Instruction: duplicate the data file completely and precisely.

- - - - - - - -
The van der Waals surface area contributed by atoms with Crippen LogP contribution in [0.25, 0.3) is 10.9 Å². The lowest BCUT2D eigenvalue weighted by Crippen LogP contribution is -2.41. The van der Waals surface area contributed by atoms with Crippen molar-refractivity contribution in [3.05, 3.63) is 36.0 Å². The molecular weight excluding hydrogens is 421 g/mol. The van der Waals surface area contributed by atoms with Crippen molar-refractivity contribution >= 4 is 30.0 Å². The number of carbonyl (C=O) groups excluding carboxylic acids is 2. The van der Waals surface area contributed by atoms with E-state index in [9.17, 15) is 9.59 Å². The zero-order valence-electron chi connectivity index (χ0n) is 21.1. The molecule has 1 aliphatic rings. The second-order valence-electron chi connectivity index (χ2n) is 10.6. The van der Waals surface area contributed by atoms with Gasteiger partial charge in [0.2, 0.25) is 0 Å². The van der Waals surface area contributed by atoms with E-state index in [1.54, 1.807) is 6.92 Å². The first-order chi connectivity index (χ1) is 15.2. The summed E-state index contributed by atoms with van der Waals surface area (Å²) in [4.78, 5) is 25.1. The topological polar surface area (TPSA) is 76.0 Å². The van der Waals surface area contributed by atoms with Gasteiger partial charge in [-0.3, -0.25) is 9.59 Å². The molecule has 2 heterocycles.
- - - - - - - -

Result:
The van der Waals surface area contributed by atoms with Crippen LogP contribution in [0.25, 0.3) is 10.9 Å². The lowest BCUT2D eigenvalue weighted by Crippen LogP contribution is -2.41. The van der Waals surface area contributed by atoms with Crippen molar-refractivity contribution in [3.05, 3.63) is 36.0 Å². The molecular weight excluding hydrogens is 421 g/mol. The van der Waals surface area contributed by atoms with Crippen molar-refractivity contribution >= 4 is 30.0 Å². The number of carbonyl (C=O) groups excluding carboxylic acids is 2. The van der Waals surface area contributed by atoms with E-state index in [9.17, 15) is 9.59 Å². The zero-order valence-electron chi connectivity index (χ0n) is 21.1. The molecule has 1 aliphatic rings. The second-order valence-electron chi connectivity index (χ2n) is 10.6. The van der Waals surface area contributed by atoms with Gasteiger partial charge in [0.2, 0.25) is 0 Å². The van der Waals surface area contributed by atoms with E-state index in [1.54, 1.807) is 6.92 Å². The first-order chi connectivity index (χ1) is 15.2. The summed E-state index contributed by atoms with van der Waals surface area (Å²) in [4.78, 5) is 25.1. The topological polar surface area (TPSA) is 76.0 Å². The van der Waals surface area contributed by atoms with Gasteiger partial charge in [-0.3, -0.25) is 9.59 Å². The molecule has 2 heterocycles.